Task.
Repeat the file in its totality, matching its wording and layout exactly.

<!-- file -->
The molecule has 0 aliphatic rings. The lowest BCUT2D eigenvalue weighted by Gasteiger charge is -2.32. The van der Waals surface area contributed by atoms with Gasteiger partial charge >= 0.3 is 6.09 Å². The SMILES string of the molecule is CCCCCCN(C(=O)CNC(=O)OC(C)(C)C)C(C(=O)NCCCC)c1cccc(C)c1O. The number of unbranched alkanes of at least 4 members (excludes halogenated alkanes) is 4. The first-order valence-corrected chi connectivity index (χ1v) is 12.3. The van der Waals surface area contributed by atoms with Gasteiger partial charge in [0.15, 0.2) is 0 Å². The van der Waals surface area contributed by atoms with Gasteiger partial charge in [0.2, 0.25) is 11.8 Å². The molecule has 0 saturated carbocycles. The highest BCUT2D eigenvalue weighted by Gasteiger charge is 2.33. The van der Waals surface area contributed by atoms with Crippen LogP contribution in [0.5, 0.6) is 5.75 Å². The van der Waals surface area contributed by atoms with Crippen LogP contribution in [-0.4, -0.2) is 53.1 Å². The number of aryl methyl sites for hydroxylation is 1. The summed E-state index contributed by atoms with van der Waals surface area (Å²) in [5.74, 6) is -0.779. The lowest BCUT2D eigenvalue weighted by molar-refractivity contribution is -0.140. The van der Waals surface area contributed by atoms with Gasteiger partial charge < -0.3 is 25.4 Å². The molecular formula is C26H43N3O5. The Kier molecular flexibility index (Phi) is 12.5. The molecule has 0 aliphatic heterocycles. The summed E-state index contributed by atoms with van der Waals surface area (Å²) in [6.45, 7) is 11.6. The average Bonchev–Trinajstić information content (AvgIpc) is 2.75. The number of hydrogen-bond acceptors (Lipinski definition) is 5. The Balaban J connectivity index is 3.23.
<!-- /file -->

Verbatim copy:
The molecule has 0 aliphatic rings. The lowest BCUT2D eigenvalue weighted by Gasteiger charge is -2.32. The van der Waals surface area contributed by atoms with Gasteiger partial charge >= 0.3 is 6.09 Å². The SMILES string of the molecule is CCCCCCN(C(=O)CNC(=O)OC(C)(C)C)C(C(=O)NCCCC)c1cccc(C)c1O. The number of unbranched alkanes of at least 4 members (excludes halogenated alkanes) is 4. The first-order valence-corrected chi connectivity index (χ1v) is 12.3. The van der Waals surface area contributed by atoms with Gasteiger partial charge in [0.15, 0.2) is 0 Å². The van der Waals surface area contributed by atoms with Gasteiger partial charge in [0.2, 0.25) is 11.8 Å². The molecule has 0 saturated carbocycles. The highest BCUT2D eigenvalue weighted by Gasteiger charge is 2.33. The van der Waals surface area contributed by atoms with Crippen LogP contribution in [0.5, 0.6) is 5.75 Å². The van der Waals surface area contributed by atoms with Crippen LogP contribution in [-0.4, -0.2) is 53.1 Å². The number of aryl methyl sites for hydroxylation is 1. The summed E-state index contributed by atoms with van der Waals surface area (Å²) in [5.74, 6) is -0.779. The lowest BCUT2D eigenvalue weighted by molar-refractivity contribution is -0.140. The van der Waals surface area contributed by atoms with Gasteiger partial charge < -0.3 is 25.4 Å². The molecular formula is C26H43N3O5. The Kier molecular flexibility index (Phi) is 12.5. The molecule has 0 aliphatic heterocycles. The summed E-state index contributed by atoms with van der Waals surface area (Å²) in [6.45, 7) is 11.6. The average Bonchev–Trinajstić information content (AvgIpc) is 2.75. The number of hydrogen-bond acceptors (Lipinski definition) is 5. The Balaban J connectivity index is 3.23.